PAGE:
With the Coronavirus driving everyone indoors, remote working has become the order of the day. Meetings, projects and plans are all being made and delivered virtually, so much so that even people and industries with little or no experience working remotely now prefer the comfortable, informal feel that it brings. In fact, according to Forbes, as much as 46% of American businesses have implemented remote-work policies as of mid-February 2020. Meetupcall, a UAE-based conference services provider, has reported a 300 per cent increase in global enquiries and a 500 per cent increase in new subscriptions by users in the UAE since the outbreak of the COVID-19 pandemic.
The question being asked now is: will remote working wipe out traditional working by the time the pandemic is over?
The case for remote working
While the thought of getting rid of rush hour traffic is a dream for many, working from home can actually benefit businesses more than they think. A report by Lifesize, a cloud video solutions provider, quotes Global Workplace Analytics, a research-based consulting organization that specializes in workplace strategies, as saying that allowing employees to work from home can reduce absenteeism, tardiness and their associated costs, not to mention day-to-day administrative expenses. In fact, employees are more likely to be loyal to their employers if they had flexible work options. Happier employees mean that turnover rates will be lower and the cost of hiring new talents will come down. Not to mention that with a more motivated workforce, companies end up getting more work done for less money.
Buffer, a global digital marketing company, conducted a survey among 2500 remote workers in 2019, and came to the conclusion that the remote working as trend is here to stay. The survey asked remote workers about the benefits and struggles that come with remote work, what remote work looks like in their individual experience, and the structure of their companies that allowed for remote work in the first place. An overwhelming 99% of the respondents said they would like to work remotely at least some of the time for the rest of their careers. And interestingly in addition to respondents wanting to continue to work remotely, they also recommended remote work to others in their lives, from coworkers and friends to family members.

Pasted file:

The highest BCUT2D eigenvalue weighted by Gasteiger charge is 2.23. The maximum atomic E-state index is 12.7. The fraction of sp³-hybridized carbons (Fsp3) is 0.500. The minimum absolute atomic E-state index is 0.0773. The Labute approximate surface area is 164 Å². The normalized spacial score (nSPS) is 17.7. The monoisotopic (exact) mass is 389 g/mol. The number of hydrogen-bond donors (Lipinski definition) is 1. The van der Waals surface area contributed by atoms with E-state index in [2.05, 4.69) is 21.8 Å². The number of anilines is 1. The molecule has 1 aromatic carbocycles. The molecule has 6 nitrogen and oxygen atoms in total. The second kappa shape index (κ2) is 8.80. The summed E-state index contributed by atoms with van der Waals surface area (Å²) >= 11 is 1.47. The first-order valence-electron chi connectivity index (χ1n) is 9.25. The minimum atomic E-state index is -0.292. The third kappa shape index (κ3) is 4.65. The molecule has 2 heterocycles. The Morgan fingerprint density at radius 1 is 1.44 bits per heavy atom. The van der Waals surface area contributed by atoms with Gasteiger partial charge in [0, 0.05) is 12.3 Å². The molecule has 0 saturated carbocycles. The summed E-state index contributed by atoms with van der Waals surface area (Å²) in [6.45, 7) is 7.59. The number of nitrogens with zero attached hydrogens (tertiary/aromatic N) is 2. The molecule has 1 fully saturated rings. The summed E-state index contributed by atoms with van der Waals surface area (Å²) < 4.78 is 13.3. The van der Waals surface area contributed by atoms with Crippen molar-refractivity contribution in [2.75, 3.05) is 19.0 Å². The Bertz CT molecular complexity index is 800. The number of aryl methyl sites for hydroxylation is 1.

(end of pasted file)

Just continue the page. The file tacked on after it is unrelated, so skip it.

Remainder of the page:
The case against
This is not to say remote working isn’t frowned upon. Those who discourage this trend say that the lack of a formal office setting brings with it problems such as data security, low levels of accountability and greater distractions. However these arguments are fast dissolving, with technology stepping in to allay all fears.
Stepping it up virtually
Today, there are tools and apps that make it easy to deliver and stay on track. Perhaps the biggest boon is Google’s G Suite with its entire range of video conferencing, chat and productivity apps. Asana is another tool that helps employees stay focused while working remotely, with virtual to-do lists and regular reminders of tasks to be done. Not to be forgotten is Zoom, a popular video conferencing app that breaks down geographical barriers and helps people from every corner of the world connect seamlessly. Slack and 15Five are also gaining considerable traction with the digital nomads of today.
How businesses are ramping it up
Big global tech companies such as Twitter, Facebook, Alphabet and Google have all implemented remote working policies following the COVID-19 outbreak, with Twitter making it mandatory for its employees to work from home. Closer home, in the GCC region, efforts are on to implement remote working effectively and on a much larger scale. Earlier this month, Gulf Talent, a job and careers website, conducted a survey among company executives, managers and human resource professionals of the GCC countries to gauge the level of interest in remote working. The study revealed that 35% of Gulf-based businesses could soon be asking employees to work from home. This consists of 6% who have just launched work-from-home plans as a result of the recent outbreak, 5% who have confirmed plans being rolled out soon, 12% who are reviewing the concept, combined with a further 12% who already had remote work arrangements prior to the outbreak.
Source: Gulf Talent
Among the different countries, Bahrain had the highest rate of remote work plans at 38%. This was followed by Qatar, UAE and Kuwait at 37% each. In Saudi Arabia 30% of firms indicated plans for working from home, while businesses in Oman registered the region’s lowest rate of possible remote work at just 18%. Of the many firms shifting to remote work, 45% plan to do so universally for all employees. The remainder are applying it selectively for certain job categories – with Admin and HR being the most common functions to be moved to home, while Engineering and Operations receive the least share of remote jobs.
It is clear that remote working is here to stay. Even post the coronavirus scare, we reckon traditional offices and workspaces might take a backseat in the coming days as the joys of virtual working become more and more apparent.